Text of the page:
In just a couple of weeks the U.S. Department of Agriculture (USDA) is going to be sending tons and tons of food to food banks across the nation.
The reason is that many U.S. farmers have been unable to sell their foods abroad because foreign nations have retaliated against tariffs imposed by President Trump by taxing American agricultural products.
The USDA will be buying up about $12 billion of pork, apples, grapefruit, juices, cheeses and other commodities. About 10% of that $1.2 billion will go to The Emergency Food Assistance Program (TEFAP), which funnels excess food from farmers to low-income Americans. The good news is that it will provide some temporary relief to the 40 million Americans who don't have enough to eat.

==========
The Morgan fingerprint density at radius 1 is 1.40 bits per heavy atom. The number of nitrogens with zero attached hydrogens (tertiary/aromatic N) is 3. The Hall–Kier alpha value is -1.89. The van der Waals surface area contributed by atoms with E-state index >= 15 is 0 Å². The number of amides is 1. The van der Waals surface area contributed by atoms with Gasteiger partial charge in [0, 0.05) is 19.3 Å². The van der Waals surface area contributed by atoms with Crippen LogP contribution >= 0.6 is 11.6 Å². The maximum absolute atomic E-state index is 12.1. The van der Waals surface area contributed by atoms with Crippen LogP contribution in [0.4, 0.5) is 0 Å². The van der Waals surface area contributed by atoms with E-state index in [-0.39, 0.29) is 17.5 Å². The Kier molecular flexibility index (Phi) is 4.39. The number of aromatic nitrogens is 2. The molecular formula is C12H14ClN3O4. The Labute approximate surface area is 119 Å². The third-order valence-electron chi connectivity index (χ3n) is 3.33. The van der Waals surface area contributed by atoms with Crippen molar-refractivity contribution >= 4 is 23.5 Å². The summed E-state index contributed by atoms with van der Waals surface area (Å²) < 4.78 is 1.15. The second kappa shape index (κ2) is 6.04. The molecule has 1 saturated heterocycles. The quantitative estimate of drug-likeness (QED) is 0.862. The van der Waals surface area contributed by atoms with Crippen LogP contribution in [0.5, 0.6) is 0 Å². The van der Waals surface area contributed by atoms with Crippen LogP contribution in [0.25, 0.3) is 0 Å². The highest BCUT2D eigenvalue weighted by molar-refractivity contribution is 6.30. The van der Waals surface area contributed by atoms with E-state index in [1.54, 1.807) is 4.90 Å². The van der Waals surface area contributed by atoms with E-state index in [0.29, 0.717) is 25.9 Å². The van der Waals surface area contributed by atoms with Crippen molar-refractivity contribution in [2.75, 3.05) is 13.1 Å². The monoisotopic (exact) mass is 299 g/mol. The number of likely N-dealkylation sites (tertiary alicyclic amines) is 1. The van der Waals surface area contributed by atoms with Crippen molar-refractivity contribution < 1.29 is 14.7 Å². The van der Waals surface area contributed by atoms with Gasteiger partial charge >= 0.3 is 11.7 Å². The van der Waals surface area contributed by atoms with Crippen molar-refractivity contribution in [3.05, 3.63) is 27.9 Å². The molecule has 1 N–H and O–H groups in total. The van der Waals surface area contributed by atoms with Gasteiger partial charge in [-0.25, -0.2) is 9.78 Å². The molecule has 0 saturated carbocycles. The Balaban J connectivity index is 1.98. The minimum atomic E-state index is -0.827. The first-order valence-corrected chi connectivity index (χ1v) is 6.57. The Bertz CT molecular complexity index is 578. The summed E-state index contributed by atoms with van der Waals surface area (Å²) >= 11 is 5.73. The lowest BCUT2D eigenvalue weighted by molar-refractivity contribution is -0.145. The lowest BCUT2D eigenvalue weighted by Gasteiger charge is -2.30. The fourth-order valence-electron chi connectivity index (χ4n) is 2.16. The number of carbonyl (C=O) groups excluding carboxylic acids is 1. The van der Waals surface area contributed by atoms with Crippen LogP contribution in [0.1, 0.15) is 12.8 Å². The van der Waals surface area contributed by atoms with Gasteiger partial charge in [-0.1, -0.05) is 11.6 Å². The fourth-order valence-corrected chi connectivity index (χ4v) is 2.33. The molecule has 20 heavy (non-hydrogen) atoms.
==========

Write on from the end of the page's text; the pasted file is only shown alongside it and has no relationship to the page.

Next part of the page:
Congress appropriated $375 million for TEFAP in fiscal 2017, according to USDA figures. In addition, the USDA purchased $305 million of so-called bonus foods with extra money in a separate fund. The $1.2 billion in food was added to the bonus stream of commodities, a quadrupling of the amount of food that food banks are used to dealing with. Making matters tougher, while much of TEFAP food is accompanied by USDA money to pay for transportation, storage and related costs, mitigation bonus food arrives with no such financial help.
But there in lies the problem. Food banks all over the country are worried about how they'll pay for the storing, both dry and refrigerated/frozen goods, transporting and distributing the surplus food. For many food banks it means renting out other facilities.
The timing is also a problem. Not for the recipients who over the Christmas and New Year’s holidays will have more food available than ever, but its also the time of year where many warehouses are packed with their regular customers’ goods.
This year what food banks need from our food industry more than ever is financial, storage and trucking help–things that our industry, both retail and CPG, can offer.